MF, Danny Mwanga, 4.5 — Bordering on a no-rating, despite playing almost 18 minutes. That tells you just about all you need to know.

* * *

Another rough night in the Citrus Bowl for Orlando City. Thoughts on our player grades? Let us know in the comment section.

The Lions have a bye week friendly against Brazilian side Ponte Preta next Saturday, May 2, at 7 p.m. They return to MLS action the following Friday, May 8, against the New England Revolution in the Citrus Bowl.

Polling Closed

Player Votes
Aurelien Collin 15
Brek Shea 106
Kaká 13
Cyle Larin 1
Other 16

Orlando City

Orlando City vs. Chicago Fire: Player Grades & Man of the Match

How did your favorite Lions perform in a frustrating road draw against the Chicago Fire?

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Image courtesy of Orlando City SC / Mark Thor

A point is a point, but Orlando City is certainly capable of playing better than it showed in a frustrating 1-1 draw with the Chicago Fire. Despite Facundo Torres’ early goal, the Lions looked like they weren’t on the same page for large stretches of the game, and displayed plenty of sloppiness. That may be partly due to being on short rest, but it was a disappointing performance against a struggling Chicago team. Here’s how I rated the individual performances during this one.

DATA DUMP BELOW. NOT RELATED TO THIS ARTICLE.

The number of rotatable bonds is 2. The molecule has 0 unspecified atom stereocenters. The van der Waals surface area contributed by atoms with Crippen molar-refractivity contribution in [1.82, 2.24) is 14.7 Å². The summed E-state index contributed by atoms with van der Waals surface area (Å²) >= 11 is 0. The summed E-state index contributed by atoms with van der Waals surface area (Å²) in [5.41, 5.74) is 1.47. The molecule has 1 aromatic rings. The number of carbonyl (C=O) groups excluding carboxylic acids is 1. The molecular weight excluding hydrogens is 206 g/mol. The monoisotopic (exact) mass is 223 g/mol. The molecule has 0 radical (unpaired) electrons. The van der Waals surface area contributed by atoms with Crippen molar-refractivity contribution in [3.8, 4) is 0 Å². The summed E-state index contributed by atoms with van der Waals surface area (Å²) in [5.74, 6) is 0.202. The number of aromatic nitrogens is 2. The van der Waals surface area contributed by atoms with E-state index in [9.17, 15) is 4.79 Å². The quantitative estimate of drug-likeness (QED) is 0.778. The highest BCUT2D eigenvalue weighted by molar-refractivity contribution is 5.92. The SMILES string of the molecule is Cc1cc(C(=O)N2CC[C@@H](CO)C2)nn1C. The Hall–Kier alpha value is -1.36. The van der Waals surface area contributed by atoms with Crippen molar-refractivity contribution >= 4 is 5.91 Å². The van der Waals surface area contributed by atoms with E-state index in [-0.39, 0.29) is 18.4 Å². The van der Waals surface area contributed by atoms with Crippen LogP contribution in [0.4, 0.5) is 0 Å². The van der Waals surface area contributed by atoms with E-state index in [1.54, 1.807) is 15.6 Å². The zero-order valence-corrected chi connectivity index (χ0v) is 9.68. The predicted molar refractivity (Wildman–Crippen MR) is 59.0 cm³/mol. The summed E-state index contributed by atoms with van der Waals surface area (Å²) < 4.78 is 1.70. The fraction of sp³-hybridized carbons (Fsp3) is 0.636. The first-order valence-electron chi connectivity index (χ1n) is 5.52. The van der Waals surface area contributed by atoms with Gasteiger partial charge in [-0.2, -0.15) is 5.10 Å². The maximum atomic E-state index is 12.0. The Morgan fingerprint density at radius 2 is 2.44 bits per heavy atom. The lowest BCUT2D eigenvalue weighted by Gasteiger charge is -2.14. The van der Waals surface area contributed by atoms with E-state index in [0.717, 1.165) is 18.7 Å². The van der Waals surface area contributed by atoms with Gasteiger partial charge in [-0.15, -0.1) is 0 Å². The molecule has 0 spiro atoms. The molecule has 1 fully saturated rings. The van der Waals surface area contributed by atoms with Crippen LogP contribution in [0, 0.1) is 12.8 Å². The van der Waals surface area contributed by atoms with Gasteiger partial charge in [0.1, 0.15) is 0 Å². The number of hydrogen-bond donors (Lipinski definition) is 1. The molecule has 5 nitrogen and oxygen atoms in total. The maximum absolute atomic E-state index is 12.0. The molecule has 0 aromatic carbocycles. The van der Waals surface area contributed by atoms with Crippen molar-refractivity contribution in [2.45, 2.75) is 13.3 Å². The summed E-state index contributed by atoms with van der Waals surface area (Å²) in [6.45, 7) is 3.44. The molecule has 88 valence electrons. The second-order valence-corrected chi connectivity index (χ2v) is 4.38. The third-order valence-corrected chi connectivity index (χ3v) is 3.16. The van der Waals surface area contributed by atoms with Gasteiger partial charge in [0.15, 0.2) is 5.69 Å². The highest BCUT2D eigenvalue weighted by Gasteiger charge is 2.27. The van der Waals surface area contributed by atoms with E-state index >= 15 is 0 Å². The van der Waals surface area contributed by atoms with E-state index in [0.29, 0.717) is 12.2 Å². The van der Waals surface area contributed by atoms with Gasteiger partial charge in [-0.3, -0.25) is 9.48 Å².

Starters

GK, Pedro Gallese, 5 — Pedro did some good things, one of which was coming off his line early in the 20th minute and neatly playing the ball with his thigh to avoid handling it outside the area, while preventing a 1-v-1 opportunity. Unfortunately, he should have done better on Chicago’s goal, as the ball was hit with not much pace, although it was back against the direction he was moving. He finished with two saves, one clearance, and 77% passing accuracy.